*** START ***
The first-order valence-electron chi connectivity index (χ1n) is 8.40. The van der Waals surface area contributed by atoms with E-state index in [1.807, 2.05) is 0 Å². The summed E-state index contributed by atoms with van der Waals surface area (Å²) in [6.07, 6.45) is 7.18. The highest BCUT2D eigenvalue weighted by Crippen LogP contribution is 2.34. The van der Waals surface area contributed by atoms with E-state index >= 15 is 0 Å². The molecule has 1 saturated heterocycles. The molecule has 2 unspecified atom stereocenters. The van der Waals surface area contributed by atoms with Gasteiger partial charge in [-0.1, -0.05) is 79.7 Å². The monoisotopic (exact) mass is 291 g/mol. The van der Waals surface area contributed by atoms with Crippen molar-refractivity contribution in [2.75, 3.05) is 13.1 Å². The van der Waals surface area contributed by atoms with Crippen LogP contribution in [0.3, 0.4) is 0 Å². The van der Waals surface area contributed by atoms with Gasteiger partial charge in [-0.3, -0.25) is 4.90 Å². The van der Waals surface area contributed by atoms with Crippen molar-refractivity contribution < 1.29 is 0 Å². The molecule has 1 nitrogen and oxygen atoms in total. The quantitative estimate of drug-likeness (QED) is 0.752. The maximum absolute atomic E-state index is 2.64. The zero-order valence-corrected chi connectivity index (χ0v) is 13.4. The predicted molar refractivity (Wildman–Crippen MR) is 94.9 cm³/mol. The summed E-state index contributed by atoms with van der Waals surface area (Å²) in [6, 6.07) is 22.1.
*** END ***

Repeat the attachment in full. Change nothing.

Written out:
The first-order valence-electron chi connectivity index (χ1n) is 8.40. The van der Waals surface area contributed by atoms with E-state index in [1.807, 2.05) is 0 Å². The summed E-state index contributed by atoms with van der Waals surface area (Å²) in [6.07, 6.45) is 7.18. The highest BCUT2D eigenvalue weighted by Crippen LogP contribution is 2.34. The van der Waals surface area contributed by atoms with E-state index >= 15 is 0 Å². The molecule has 1 saturated heterocycles. The molecule has 2 unspecified atom stereocenters. The van der Waals surface area contributed by atoms with Gasteiger partial charge in [-0.1, -0.05) is 79.7 Å². The monoisotopic (exact) mass is 291 g/mol. The van der Waals surface area contributed by atoms with Crippen molar-refractivity contribution in [2.75, 3.05) is 13.1 Å². The van der Waals surface area contributed by atoms with Crippen LogP contribution in [0.3, 0.4) is 0 Å². The van der Waals surface area contributed by atoms with Gasteiger partial charge in [-0.3, -0.25) is 4.90 Å². The van der Waals surface area contributed by atoms with Crippen molar-refractivity contribution < 1.29 is 0 Å². The molecule has 1 nitrogen and oxygen atoms in total. The quantitative estimate of drug-likeness (QED) is 0.752. The maximum absolute atomic E-state index is 2.64. The zero-order valence-corrected chi connectivity index (χ0v) is 13.4. The predicted molar refractivity (Wildman–Crippen MR) is 94.9 cm³/mol. The summed E-state index contributed by atoms with van der Waals surface area (Å²) in [6, 6.07) is 22.1.